Like Araton, both Francesa and Russo – despite receiving seven figure annual salaries – see themselves as tribunes of the common man, whose goal is to work their audience into a populist lather of resentment over a trivial issue. Francesa did so by asking what message this sends to the fan – gee, Mike, what message do you think it sends? And Russo, by pulling out an old favorite – comparing sports to a regular job. In regards to Russo’s line of questioning, it should have occurred to him by now that professional sports are not typical of other walks of life. But, beyond that obvious fact, one that Russo rarely questions in any other context than player work habits, does Russo think that all company bigwigs make every meeting, show up to every seminar, and hold themselves to the same work conditions as their underlings? This is a bizarrely naive view of the corporate world.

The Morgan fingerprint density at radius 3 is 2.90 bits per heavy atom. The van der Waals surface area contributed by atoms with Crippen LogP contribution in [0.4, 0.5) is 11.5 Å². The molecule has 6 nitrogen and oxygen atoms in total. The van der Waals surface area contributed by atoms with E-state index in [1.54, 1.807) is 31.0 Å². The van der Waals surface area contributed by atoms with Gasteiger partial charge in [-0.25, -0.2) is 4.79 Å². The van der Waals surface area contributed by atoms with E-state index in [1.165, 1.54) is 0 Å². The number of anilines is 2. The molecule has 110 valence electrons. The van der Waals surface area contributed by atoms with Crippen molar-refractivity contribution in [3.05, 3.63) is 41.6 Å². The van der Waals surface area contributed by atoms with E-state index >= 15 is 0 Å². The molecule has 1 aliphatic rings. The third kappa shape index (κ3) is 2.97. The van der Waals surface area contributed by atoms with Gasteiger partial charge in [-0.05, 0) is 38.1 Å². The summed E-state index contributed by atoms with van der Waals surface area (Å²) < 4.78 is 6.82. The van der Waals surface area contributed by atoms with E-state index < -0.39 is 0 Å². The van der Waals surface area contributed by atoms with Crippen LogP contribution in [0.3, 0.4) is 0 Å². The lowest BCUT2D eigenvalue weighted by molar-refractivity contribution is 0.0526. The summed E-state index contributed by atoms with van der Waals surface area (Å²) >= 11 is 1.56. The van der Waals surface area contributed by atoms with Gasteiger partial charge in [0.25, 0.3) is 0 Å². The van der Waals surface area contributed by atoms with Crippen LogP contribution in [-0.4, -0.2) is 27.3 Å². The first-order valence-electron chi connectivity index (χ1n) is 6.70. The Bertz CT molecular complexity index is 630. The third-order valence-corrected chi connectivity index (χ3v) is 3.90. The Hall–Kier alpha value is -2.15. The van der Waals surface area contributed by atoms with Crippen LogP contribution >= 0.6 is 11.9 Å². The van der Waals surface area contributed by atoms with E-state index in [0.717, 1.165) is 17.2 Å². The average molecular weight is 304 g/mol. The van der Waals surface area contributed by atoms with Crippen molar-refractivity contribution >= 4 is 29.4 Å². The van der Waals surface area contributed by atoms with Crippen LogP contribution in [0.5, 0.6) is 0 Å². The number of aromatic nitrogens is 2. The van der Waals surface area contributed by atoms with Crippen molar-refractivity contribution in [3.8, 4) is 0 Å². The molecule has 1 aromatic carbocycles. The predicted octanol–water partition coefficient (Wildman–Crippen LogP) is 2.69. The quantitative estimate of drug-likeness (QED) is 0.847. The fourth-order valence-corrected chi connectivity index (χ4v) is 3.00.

If Russo and Francesa want to wring their hands about the bad example being set by an individual skipping out of work in the month of August (for which Strahan received a hefty fine, as per his contract), maybe they should pick on our commander in chief, a record-setting vacationer with a penchant for especially long August vacations, especially since they hold him such high regard as a leader.

Or how about (since I’m in the mood for cheap shots), the 109th Congress (the Republican led Congress of 2005-06), which managed to destroy the record for least amount of days in session over its two-year existence? I wonder if, during their earth-shattering steroids hearings, Mike and the Dog chastised them for wasting time on such obvious grandstanding when they spent so little time dealing with the important business of the country?

By the way, in the final question of a fifteen minute interview, Russo did think to ask Pierce what he thought about the injury to Kevin Everett.

52 Responses to “‘Hunger’ Follow-up”

  1. Another great post jweiler. I also agree with everything you had to say.

  2. Why would Bush or a Republican congress bother working? Cheney’s running things, the rest just get in the way. He probably just told them all to go home so he could do his thing.